Water Disinfection Technology Profiled in EPA Guidelines for Water Reuse
Publication lists economic benefits of Pasteurization Technology Group’s technology for wastewater disinfection
Pasteurization Technology Group (PTG), innovator of the only wastewater disinfection process that generates renewable energy, is profiled in the U.S. Environmental Protection Agency’s (EPA) 2012 Guidelines for Water Reuse. Recognizing the need to provide national guidance on water reuse regulations and program planning, the publication provides comprehensive, up-to-date water reuse guidelines developed by the EPA in support of regulations and guidelines developed by states, tribes and other authorities.
Over 300 reuse experts, practitioners and regulators contributed text, technical reviews, regulatory information and case studies as part of a two-stage technical review. In the publication, the EPA states that the field of reuse has expanded greatly over the past decade, and observes there is a need to address new applications and advances in technologies, as well as update state regulatory information. The publication includes PTG’s patented technology as one of the primary techniques for water disinfection, and discusses the energy-efficient benefits of the technology.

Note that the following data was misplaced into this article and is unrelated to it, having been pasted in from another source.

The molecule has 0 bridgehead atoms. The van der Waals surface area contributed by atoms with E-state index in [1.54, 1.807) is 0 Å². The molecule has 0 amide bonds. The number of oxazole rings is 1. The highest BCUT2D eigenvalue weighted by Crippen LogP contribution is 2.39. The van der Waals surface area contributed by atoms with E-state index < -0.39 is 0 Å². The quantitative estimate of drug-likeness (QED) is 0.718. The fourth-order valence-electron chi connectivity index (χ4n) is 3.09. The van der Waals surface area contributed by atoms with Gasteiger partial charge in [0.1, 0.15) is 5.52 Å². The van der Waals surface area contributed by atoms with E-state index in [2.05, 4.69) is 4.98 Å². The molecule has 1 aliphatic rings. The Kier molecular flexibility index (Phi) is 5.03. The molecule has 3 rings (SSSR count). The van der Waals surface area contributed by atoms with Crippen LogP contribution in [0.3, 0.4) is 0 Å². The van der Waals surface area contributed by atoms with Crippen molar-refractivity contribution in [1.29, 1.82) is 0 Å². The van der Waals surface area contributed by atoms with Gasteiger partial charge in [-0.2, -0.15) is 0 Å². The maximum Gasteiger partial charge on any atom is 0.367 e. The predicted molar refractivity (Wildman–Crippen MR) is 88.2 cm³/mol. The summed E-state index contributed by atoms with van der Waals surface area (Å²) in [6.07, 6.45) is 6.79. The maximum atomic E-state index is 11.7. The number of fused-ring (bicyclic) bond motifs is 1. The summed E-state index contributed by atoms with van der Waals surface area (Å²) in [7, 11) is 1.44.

PTG’s technology can use either the digester gas (often referred to as biogas, a natural by-product of wastewater treatment) or natural gas as fuel to drive a turbine or engine that generates renewable electricity. The hot exhaust air from the turbine or engine—energy that is typically wasted—is then passed through a series of heat exchangers that increase the temperature of the wastewater to a level that disinfects the wastewater stream. Unlike other wastewater disinfection approaches, PTG’s systems do not require toxic chemicals (such as chlorine) or costly electrical power and expensive UV lamps.
The technology is attracting the attention of businesses and municipalities that want to realize substantial energy cost savings and eliminate toxic chemicals through alternatives to traditional chlorine- and UV-based wastewater disinfection systems. PTG’s technology has been certified by the state of California for non-potable reuse under the stringent standards of Title 22. PTG is experiencing rapid growth as wastewater treatment plants face the challenge of cost-effectively disinfecting wastewater and trimming operating costs.
Ventura Water recently successfully completed the initial evaluation phase of a project to transition its wastewater treatment plant to a safe, non-toxic, sustainable technology to replace the current chlorine-based disinfection process in use at the Ventura Water Reclamation Facility. Current estimates are that Ventura Water will realize energy and operating cost savings of more than $750,000 per year.
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